Today our guest contributor Tatsuya Nakagawa of Castagra Products examines some of the many different types of storage tanks and several ways to clean and inspect them. We look at the different steps in various methods available for storage tank inspection and maintenance:
1) Drain the Tank
In many cases, draining a storage tank is seen as a primary way to empty the tank for cleaning and inspection. By opening either the outlet or washout valve and draining out remaining liquid, the tank may then need to be tipped to drain the remaining water depending on the design of the tank – some can be tipped while others should be dismantled.
2) Scrub the Tank
Using detergent and some good, old-fashioned elbow grease, you can proceed to clean all internal surfaces of the tank with a stiff brush. If you want something a little easier, a pressure jet is likely preferable – especially if the tank has contained volatile substances like oil or organic liquids like milk.
3) Disinfect the Tank
In a water tank, chlorine is the preferred method of disinfecting the storage tank, followed by the careful disposal of waste liquids.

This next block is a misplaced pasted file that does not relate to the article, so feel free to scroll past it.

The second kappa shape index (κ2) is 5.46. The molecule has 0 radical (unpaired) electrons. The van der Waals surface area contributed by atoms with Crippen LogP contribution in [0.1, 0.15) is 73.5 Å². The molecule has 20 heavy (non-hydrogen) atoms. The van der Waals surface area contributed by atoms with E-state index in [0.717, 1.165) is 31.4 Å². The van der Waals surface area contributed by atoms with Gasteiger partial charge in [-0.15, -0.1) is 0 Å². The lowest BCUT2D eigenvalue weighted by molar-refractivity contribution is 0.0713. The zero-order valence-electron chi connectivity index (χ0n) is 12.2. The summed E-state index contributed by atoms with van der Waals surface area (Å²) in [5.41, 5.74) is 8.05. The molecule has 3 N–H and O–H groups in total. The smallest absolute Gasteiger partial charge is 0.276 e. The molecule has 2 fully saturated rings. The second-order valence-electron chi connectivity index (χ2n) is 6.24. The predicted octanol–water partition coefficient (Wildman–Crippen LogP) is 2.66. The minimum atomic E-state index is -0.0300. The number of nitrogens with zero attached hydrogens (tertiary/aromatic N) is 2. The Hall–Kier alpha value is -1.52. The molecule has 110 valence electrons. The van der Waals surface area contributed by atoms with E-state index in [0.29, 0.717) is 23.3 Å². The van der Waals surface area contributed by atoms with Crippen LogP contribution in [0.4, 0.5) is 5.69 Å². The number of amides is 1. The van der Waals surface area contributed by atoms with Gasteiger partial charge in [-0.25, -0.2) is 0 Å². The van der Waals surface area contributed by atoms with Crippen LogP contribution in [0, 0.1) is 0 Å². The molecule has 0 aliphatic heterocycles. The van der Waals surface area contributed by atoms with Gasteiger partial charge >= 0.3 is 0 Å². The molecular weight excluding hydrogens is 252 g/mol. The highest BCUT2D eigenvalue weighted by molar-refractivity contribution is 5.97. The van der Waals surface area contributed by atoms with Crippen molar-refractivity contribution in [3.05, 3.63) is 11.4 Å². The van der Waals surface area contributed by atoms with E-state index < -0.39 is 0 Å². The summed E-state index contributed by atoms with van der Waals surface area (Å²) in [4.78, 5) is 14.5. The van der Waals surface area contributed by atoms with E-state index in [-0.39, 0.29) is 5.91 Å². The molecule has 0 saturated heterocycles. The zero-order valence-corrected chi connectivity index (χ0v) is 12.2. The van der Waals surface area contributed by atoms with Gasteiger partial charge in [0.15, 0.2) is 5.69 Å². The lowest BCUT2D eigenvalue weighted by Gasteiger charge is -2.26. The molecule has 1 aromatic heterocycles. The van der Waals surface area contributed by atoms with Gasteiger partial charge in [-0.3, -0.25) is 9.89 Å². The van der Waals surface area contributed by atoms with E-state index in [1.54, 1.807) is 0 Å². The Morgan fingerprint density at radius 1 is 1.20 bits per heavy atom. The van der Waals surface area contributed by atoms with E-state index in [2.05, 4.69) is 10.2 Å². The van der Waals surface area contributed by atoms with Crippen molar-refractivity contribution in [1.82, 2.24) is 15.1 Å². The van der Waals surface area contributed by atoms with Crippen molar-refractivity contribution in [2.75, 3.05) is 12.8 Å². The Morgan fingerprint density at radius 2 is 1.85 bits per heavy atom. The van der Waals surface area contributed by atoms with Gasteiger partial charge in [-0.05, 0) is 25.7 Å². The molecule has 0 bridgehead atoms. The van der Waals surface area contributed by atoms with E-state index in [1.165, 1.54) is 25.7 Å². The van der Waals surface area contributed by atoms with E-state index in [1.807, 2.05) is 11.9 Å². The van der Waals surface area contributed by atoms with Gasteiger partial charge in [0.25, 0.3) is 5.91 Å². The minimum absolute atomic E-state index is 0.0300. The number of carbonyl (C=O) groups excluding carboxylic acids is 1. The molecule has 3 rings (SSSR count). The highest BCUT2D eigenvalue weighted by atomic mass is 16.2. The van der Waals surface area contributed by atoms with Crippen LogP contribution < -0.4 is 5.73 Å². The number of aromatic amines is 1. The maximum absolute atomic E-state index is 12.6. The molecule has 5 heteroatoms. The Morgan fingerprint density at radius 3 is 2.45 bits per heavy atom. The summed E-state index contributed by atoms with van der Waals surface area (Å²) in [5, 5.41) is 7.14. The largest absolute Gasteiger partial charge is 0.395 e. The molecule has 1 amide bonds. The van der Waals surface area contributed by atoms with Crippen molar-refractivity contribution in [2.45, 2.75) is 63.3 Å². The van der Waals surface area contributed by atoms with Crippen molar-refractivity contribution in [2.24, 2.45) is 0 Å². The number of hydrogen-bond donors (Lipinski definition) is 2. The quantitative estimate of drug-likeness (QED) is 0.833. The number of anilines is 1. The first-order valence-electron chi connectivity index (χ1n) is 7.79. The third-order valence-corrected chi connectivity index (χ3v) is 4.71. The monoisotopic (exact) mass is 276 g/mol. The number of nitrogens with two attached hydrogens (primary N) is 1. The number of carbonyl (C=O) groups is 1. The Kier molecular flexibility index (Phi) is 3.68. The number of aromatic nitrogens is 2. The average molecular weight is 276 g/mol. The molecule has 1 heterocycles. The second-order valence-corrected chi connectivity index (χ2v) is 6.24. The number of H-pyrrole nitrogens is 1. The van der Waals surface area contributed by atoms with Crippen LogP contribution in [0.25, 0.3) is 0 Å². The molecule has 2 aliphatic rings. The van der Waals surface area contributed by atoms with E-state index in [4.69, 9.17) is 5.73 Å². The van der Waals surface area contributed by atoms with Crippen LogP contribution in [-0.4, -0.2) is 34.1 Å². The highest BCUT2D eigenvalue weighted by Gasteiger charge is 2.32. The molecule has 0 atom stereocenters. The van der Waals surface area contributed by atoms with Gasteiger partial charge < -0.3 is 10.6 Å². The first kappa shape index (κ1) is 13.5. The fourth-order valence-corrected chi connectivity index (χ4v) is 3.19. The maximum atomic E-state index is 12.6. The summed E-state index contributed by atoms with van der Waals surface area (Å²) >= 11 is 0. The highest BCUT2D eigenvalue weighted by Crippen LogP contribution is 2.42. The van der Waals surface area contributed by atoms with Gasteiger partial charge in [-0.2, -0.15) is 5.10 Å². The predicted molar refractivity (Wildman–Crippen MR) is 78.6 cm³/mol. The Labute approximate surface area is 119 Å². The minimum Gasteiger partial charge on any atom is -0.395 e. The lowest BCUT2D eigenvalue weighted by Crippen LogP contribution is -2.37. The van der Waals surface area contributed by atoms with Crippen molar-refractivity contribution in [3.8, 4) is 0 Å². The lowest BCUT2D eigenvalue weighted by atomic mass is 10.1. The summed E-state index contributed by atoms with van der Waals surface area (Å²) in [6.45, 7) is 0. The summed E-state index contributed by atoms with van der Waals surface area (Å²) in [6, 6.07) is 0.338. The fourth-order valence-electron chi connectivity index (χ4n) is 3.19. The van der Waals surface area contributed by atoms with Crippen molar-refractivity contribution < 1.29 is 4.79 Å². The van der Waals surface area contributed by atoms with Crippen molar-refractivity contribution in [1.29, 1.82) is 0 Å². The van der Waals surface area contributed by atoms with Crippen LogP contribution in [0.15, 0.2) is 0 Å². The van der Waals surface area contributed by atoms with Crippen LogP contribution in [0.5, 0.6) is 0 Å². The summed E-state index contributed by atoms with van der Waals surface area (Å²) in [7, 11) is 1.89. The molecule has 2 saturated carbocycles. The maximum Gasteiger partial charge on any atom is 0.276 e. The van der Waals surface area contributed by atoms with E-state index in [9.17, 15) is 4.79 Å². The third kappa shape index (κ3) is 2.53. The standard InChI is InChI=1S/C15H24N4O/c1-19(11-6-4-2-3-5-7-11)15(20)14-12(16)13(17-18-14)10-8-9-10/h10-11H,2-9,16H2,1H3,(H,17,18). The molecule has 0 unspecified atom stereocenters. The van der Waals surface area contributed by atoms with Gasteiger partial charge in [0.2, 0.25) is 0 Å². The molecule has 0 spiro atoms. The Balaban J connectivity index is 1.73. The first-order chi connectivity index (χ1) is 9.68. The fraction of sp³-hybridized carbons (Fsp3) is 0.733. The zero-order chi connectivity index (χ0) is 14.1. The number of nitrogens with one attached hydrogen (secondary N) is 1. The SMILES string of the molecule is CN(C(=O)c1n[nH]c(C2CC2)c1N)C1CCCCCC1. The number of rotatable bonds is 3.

4) Camera Inspection
Because all water tanks accumulate sediment over time, it’s important to maintain your storage tank no matter the contents. Many water utilities don’t know the amount of sediment in their tanks because they have never used an inspection crew with underwater cameras to check it out (see right). This is a very viable option that is heads above adding more treatment chemicals.
5) High Pressure Jet Cleaning
High pressure jet cleaning is a great option for fuel tanks (see right). In some cases, the fuel is used as a cleaning agent, powering the fluid-driven jet in a 360-degree pattern while scouring the tank clean.
6) Robotic Cleaning
There are many storage tank cleaning robots on the market today (see below for examples). The advantage of using robotic cleaning includes the fact that an individual does not typically need to enter the tank, which creates a safer environment. Also, the tank can remain in service during robotic cleaning, which allows the process to be less invasive and cause less downtime (if any).
Guest Contributor: Tatsuya Nakagawa is the VP of Marketing and co-founder of Castagra Products, a storage tank coatings manufacturing company that is highly acclaimed for its cold weather tank coating applications and its durable frac tank coatings. Castagra is used by the world’s top oil and gas field services companies.